TL;DR: Does the short development time required for HTTP/XML offset its size issues compared to developing a custom protocol?
As some of you might have divined; I'm currently working on a turn-based strategy game of the massively multiplayeriffic variety. The target turn-length is anywhere from 6 hours and up, so synchronization will be, on the whole, a bit easier than, say, an FPS or an MMORPG.
The issue then, is how the clients connect to the server. As I see it, I have basically two options: HTTP using some manner of XML exchange, or direct socket communication using some arcane protocol.
Because casual gaming is the "big thing" nowadays; the idea is that the game will be the sort of game where you can pick it up, play for 5 or 10 minutes, and then put it down and come back the day after; an approach that would greatly benefit from having the communication be stateless (as in HTTP).
On the other hand, target devices include the iPad and (perhaps) other mobile devices down the road; any protocol used would probably benefit greatly from being compact, if not so much for the speed (see above), but more in order to not cost the user everything he has if he plays on the road using cellular data networks.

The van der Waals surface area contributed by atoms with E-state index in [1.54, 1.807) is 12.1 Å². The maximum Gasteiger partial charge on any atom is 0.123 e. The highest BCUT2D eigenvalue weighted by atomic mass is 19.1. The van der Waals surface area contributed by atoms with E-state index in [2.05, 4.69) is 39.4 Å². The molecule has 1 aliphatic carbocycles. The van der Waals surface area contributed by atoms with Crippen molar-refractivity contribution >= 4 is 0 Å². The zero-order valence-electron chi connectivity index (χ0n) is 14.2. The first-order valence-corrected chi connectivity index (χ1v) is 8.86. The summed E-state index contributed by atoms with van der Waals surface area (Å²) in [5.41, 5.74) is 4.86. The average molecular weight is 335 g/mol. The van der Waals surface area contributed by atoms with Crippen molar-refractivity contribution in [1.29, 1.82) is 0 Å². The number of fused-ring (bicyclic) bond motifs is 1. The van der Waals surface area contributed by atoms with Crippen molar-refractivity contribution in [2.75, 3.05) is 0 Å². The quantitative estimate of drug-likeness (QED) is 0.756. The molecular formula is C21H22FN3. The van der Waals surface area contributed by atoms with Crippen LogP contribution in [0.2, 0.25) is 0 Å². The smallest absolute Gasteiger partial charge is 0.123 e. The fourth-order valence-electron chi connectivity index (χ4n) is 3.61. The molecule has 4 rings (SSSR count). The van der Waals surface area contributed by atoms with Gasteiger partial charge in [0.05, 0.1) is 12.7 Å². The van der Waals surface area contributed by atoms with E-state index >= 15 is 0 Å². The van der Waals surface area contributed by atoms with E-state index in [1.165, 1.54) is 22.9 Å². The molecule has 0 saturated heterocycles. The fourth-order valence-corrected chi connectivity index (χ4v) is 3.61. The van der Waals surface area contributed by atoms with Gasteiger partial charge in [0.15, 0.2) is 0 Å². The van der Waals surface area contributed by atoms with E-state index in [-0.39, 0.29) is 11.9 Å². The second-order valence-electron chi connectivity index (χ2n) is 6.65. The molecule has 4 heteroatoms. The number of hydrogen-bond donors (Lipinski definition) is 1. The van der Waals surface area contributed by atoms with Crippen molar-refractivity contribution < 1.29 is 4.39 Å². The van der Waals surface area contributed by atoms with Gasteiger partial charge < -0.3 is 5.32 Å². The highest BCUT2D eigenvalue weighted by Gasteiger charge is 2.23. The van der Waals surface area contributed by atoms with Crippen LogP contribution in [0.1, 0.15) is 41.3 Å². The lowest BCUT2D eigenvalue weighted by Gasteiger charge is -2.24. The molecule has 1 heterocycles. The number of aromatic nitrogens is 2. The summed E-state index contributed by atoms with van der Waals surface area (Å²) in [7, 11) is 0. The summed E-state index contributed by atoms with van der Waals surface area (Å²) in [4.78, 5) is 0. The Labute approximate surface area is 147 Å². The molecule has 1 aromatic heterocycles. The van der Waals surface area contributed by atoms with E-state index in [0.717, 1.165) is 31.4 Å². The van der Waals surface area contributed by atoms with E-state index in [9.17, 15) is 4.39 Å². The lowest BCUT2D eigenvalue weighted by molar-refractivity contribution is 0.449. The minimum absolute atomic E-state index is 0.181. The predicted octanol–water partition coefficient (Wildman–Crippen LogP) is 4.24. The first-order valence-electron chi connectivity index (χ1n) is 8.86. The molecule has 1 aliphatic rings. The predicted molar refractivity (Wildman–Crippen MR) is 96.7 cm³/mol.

On the gripping hand; using HTTP as the basic communication protocol greatly facilitates the creation of a web-based client.
All of this leaves me, as far as I can see, anyway, with 3 options:
- XML over HTTP: A bit of bloat, but easy to implement in all cases.
- Custom protocol: Allows for a very streamlined protocol, but trickier to implement.
- All of the above: Small protocol for application clients; big protocol for web clients, increases implementation complexity and maintenance time required geometrically.
Does the short development time required for HTTP/XML offset its size issues compared to developing a custom protocol?